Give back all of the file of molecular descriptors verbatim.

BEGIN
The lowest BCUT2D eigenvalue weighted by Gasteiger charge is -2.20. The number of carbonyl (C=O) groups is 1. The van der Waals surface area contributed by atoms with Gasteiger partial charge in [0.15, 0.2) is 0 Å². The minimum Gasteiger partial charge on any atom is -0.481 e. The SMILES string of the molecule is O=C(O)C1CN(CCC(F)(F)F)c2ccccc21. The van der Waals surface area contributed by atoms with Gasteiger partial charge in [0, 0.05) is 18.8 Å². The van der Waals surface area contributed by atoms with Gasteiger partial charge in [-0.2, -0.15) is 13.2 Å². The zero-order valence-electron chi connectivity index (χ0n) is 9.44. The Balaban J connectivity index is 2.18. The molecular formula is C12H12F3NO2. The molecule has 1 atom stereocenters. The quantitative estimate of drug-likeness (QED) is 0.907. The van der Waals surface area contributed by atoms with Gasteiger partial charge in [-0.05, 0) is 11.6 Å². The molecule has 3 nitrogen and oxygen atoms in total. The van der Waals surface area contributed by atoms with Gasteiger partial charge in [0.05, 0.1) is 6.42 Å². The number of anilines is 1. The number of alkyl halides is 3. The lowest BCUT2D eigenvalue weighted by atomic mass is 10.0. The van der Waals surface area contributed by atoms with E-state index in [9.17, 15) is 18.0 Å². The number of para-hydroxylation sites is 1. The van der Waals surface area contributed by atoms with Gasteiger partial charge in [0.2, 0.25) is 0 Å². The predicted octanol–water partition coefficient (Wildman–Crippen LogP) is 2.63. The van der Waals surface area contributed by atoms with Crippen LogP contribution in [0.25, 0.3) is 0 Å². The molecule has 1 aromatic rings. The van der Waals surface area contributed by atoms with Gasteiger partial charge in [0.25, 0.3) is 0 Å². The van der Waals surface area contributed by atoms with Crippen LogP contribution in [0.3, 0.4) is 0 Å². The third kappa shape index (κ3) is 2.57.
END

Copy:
The lowest BCUT2D eigenvalue weighted by Gasteiger charge is -2.20. The number of carbonyl (C=O) groups is 1. The van der Waals surface area contributed by atoms with Gasteiger partial charge in [0.15, 0.2) is 0 Å². The minimum Gasteiger partial charge on any atom is -0.481 e. The SMILES string of the molecule is O=C(O)C1CN(CCC(F)(F)F)c2ccccc21. The van der Waals surface area contributed by atoms with Gasteiger partial charge in [0, 0.05) is 18.8 Å². The van der Waals surface area contributed by atoms with Gasteiger partial charge in [-0.2, -0.15) is 13.2 Å². The zero-order valence-electron chi connectivity index (χ0n) is 9.44. The Balaban J connectivity index is 2.18. The molecular formula is C12H12F3NO2. The molecule has 1 atom stereocenters. The quantitative estimate of drug-likeness (QED) is 0.907. The van der Waals surface area contributed by atoms with Gasteiger partial charge in [-0.05, 0) is 11.6 Å². The molecule has 3 nitrogen and oxygen atoms in total. The van der Waals surface area contributed by atoms with Gasteiger partial charge in [0.05, 0.1) is 6.42 Å². The number of anilines is 1. The number of alkyl halides is 3. The lowest BCUT2D eigenvalue weighted by atomic mass is 10.0. The van der Waals surface area contributed by atoms with E-state index in [9.17, 15) is 18.0 Å². The number of para-hydroxylation sites is 1. The van der Waals surface area contributed by atoms with Gasteiger partial charge in [0.2, 0.25) is 0 Å². The predicted octanol–water partition coefficient (Wildman–Crippen LogP) is 2.63. The van der Waals surface area contributed by atoms with Crippen LogP contribution in [0.25, 0.3) is 0 Å². The molecule has 1 aromatic rings. The van der Waals surface area contributed by atoms with Gasteiger partial charge in [0.25, 0.3) is 0 Å². The van der Waals surface area contributed by atoms with Crippen LogP contribution in [0.3, 0.4) is 0 Å². The third kappa shape index (κ3) is 2.57.